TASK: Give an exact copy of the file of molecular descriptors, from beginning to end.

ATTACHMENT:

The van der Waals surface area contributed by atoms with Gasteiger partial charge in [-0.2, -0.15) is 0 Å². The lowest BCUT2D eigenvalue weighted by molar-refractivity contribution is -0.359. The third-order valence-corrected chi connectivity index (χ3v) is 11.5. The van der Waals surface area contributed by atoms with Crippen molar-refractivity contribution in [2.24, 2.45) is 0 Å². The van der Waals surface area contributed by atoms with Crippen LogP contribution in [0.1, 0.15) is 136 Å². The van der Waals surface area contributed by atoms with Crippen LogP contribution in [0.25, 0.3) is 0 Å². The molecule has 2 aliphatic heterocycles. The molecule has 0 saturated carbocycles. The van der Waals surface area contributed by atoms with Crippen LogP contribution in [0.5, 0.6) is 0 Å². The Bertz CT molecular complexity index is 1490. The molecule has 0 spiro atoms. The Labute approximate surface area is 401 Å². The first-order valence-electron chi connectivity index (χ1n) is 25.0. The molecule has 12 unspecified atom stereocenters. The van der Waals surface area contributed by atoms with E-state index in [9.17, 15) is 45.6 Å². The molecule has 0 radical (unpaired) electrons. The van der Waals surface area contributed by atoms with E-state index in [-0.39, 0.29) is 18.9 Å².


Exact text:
The van der Waals surface area contributed by atoms with Gasteiger partial charge in [-0.2, -0.15) is 0 Å². The lowest BCUT2D eigenvalue weighted by molar-refractivity contribution is -0.359. The third-order valence-corrected chi connectivity index (χ3v) is 11.5. The van der Waals surface area contributed by atoms with Crippen molar-refractivity contribution in [2.24, 2.45) is 0 Å². The van der Waals surface area contributed by atoms with Crippen LogP contribution in [0.1, 0.15) is 136 Å². The van der Waals surface area contributed by atoms with Crippen LogP contribution in [0.25, 0.3) is 0 Å². The molecule has 2 aliphatic heterocycles. The molecule has 0 saturated carbocycles. The van der Waals surface area contributed by atoms with Crippen LogP contribution in [0.5, 0.6) is 0 Å². The Bertz CT molecular complexity index is 1490. The molecule has 0 spiro atoms. The Labute approximate surface area is 401 Å². The first-order valence-electron chi connectivity index (χ1n) is 25.0. The molecule has 12 unspecified atom stereocenters. The van der Waals surface area contributed by atoms with E-state index in [9.17, 15) is 45.6 Å². The molecule has 0 radical (unpaired) electrons. The van der Waals surface area contributed by atoms with E-state index in [-0.39, 0.29) is 18.9 Å².